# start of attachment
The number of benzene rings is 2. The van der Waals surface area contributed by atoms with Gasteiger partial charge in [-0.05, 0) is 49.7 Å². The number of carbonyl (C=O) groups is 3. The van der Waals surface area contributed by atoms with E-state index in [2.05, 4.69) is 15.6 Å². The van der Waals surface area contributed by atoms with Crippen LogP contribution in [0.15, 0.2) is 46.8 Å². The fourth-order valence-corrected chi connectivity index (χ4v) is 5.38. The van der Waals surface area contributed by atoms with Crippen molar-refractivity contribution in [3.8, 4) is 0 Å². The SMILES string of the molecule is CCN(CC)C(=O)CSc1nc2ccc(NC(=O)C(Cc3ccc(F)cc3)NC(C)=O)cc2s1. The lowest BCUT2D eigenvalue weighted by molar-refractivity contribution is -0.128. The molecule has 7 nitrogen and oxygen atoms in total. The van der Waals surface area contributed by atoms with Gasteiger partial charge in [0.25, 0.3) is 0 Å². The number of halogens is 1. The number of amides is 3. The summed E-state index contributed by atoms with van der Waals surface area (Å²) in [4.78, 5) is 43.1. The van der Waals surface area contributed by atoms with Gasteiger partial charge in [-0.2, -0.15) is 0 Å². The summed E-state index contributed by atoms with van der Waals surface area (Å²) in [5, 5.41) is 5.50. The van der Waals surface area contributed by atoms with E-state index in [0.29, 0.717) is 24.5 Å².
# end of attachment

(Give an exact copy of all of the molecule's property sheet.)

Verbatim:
The number of benzene rings is 2. The van der Waals surface area contributed by atoms with Gasteiger partial charge in [-0.05, 0) is 49.7 Å². The number of carbonyl (C=O) groups is 3. The van der Waals surface area contributed by atoms with E-state index in [2.05, 4.69) is 15.6 Å². The van der Waals surface area contributed by atoms with Crippen LogP contribution in [0.15, 0.2) is 46.8 Å². The fourth-order valence-corrected chi connectivity index (χ4v) is 5.38. The van der Waals surface area contributed by atoms with Crippen molar-refractivity contribution in [3.8, 4) is 0 Å². The SMILES string of the molecule is CCN(CC)C(=O)CSc1nc2ccc(NC(=O)C(Cc3ccc(F)cc3)NC(C)=O)cc2s1. The lowest BCUT2D eigenvalue weighted by molar-refractivity contribution is -0.128. The molecule has 7 nitrogen and oxygen atoms in total. The van der Waals surface area contributed by atoms with Gasteiger partial charge in [0.25, 0.3) is 0 Å². The number of halogens is 1. The number of amides is 3. The summed E-state index contributed by atoms with van der Waals surface area (Å²) in [4.78, 5) is 43.1. The van der Waals surface area contributed by atoms with Gasteiger partial charge in [-0.2, -0.15) is 0 Å². The summed E-state index contributed by atoms with van der Waals surface area (Å²) in [5, 5.41) is 5.50. The van der Waals surface area contributed by atoms with E-state index in [0.29, 0.717) is 24.5 Å².